A great grandmother has spoken of her joy as her aunt is placed on the road to canonisation
A great grandmother has spoken of her joy as her aunt was placed on the road to canonisation by the Diocese of Rome.
Sister Katherine Flanagan and Mother Riccarda Beauchamp Hambrough were declared Servants of God at a ceremony at the Vicariate of Roma on Monday, marking the first step toward canonisation.
The London-born pair both belonged to a revived order of Bridgettine sisters nicknamed “the hot cross bun nuns” because of the distinctive crosses covering the tops of their wimples.
The niece of Sister Katherine said she was still shocked to learn that she might have a saint in the family.
“I am still just recovering,” said Mrs Whitehead, 72, who lives near Shaftesbury in Dorset. “You just can’t take it in. This is just so odd. This is really, really strange.”
She said that her father, Hugh, was convinced that his elder sister was a very special person, however.
“My father was desperately fond of her,” said Mrs Whitehead. “He thought she was a very holy person and what she was doing was wonderful. He seriously looked up to her.
“She was equally fond of my father and he was the only brother she ever saw.”
She added: “I just wish I knew more about her. I have her rosary beads that she would have worn around her neck.”
Born Florence Catherine in Clerkenwell in July 1892, Sister Katherine was eldest of five children to a solicitor’s clerk, William, and his wife, Florence.
She became a dressmaker before she left the family home in Wimbledon Park for Rome, at the age of 19, in November 1911 with the aim of becoming a nun.
She went on to become the first prioress of new convents in Iver Heath, Buckinghamshire, Lugano, Switzerland, and Vadstena, Sweden, where she died in 1941.
Mrs Whitehead, who visited her aunt’s grave at the convent in Sweden with her parents in 1980, said the efforts of Sister Katherine to re-establish the order often met with hostility. She said that her aunt and her nuns were spat at in the street on their arrival in Stockholm.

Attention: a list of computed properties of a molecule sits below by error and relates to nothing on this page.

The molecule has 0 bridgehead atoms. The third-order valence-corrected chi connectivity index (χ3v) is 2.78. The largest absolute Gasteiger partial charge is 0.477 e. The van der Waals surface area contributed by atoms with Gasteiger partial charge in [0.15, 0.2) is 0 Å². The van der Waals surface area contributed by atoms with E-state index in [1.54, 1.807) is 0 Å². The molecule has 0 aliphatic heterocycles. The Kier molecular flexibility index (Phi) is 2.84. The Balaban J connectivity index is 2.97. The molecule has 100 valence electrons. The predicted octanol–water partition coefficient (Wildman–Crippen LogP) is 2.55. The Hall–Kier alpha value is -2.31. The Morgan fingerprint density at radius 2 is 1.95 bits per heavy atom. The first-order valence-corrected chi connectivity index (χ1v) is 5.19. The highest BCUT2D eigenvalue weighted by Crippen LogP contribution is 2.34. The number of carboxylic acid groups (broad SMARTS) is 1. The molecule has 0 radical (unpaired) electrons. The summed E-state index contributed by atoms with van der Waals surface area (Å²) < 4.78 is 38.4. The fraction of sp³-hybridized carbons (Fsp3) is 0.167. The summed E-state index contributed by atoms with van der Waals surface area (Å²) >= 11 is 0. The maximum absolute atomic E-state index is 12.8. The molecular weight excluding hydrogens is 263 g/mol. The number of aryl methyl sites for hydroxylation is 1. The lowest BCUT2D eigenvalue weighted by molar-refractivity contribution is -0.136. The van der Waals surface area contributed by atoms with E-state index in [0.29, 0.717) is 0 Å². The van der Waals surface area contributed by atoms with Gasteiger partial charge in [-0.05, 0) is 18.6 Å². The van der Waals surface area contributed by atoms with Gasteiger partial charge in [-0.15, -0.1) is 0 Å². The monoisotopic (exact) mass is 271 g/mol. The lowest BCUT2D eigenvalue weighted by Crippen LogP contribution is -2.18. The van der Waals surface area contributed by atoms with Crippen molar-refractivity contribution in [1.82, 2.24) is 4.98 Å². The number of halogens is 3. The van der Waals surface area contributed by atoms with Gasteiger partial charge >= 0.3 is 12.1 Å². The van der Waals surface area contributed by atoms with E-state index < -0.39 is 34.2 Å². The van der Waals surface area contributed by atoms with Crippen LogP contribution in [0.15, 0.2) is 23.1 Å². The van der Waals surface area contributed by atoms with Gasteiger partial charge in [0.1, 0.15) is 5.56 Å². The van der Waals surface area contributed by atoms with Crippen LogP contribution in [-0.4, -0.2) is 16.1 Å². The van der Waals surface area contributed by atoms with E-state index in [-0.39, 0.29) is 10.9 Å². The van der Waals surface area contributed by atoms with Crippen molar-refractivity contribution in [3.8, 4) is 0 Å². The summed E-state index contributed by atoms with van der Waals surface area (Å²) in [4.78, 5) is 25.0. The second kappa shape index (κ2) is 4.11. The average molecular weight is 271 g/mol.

The order has since spread to 19 countries, however, and today has thousands of members.
Sister Katherine thought she had said farewell to her family for good when her father, William, decided to emigrate to Australia between the wars. But her parents and one of her brothers – Mrs Whitehead’s father – later returned and would visit her while she was prioress of the new convent in Iver Heath.
Mrs Whitehead said that when her father visited his sister’s grave the family was struck by the sense of reverence among the nuns for Sister Katherine.
She said they were continually approached by people who wanted to tell her father how honoured they were to meet the nun’s brother.A year after Sister Katherine joined the order the future Mother Riccarda – born Madaleina Catherine in 1887 – also journeyed to Rome to become a Bridgettine nun.
She became deputy of the Order of the Most Holy Saviour of St Bridget and remained at the mother house in the Italian capital.
In the early years of the Second World War she worked with refugees and casualties of the fighting. But when Italy changed sides and Rome became occupied by the Nazis she found herself at the centre of an enterprise which could have cost her life.
In October 1943 the SS began to round up the city’s Jews for deportation to the gas chambers of Auschwitz but Mother Riccarda began to smuggle them into her convent. Jewish people have given evidence to the Catholic Church of Mother Riccarda’s kindness towards them. They say they nicknamed her “Mama” and felt they could ask her for anything.
Yad Vashem, the Holocaust remembrance authority in Jerusalem, has already honoured the work of the Sisters by naming their foundress and superior, Blessed Mary Elizabeth Hasselblad, as a “righteous gentile”.
Mother Riccarda finally became the head of the order and died in Rome in 1966 at the age of 79. Her body lies in the convent where she hid Jews from persecution.